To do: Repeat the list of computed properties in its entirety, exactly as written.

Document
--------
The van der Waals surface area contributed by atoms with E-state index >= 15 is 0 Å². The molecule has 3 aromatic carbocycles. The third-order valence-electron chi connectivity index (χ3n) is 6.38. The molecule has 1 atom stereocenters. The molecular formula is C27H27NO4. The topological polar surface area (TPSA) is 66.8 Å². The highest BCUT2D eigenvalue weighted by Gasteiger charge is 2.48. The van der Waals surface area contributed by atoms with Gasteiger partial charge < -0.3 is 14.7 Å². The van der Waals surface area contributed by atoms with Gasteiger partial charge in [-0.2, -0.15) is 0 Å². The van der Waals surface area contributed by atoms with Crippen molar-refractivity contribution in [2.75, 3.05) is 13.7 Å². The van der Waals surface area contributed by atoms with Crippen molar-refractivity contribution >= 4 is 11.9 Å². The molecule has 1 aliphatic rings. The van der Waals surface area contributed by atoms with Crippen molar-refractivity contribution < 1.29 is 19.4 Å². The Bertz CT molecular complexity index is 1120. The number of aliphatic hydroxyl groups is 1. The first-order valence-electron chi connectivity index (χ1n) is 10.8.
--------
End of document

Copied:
The van der Waals surface area contributed by atoms with E-state index >= 15 is 0 Å². The molecule has 3 aromatic carbocycles. The third-order valence-electron chi connectivity index (χ3n) is 6.38. The molecule has 1 atom stereocenters. The molecular formula is C27H27NO4. The topological polar surface area (TPSA) is 66.8 Å². The highest BCUT2D eigenvalue weighted by Gasteiger charge is 2.48. The van der Waals surface area contributed by atoms with Gasteiger partial charge < -0.3 is 14.7 Å². The van der Waals surface area contributed by atoms with Gasteiger partial charge in [-0.2, -0.15) is 0 Å². The van der Waals surface area contributed by atoms with Crippen molar-refractivity contribution in [2.75, 3.05) is 13.7 Å². The van der Waals surface area contributed by atoms with Crippen molar-refractivity contribution >= 4 is 11.9 Å². The molecule has 1 aliphatic rings. The van der Waals surface area contributed by atoms with Crippen molar-refractivity contribution < 1.29 is 19.4 Å². The Bertz CT molecular complexity index is 1120. The number of aliphatic hydroxyl groups is 1. The first-order valence-electron chi connectivity index (χ1n) is 10.8.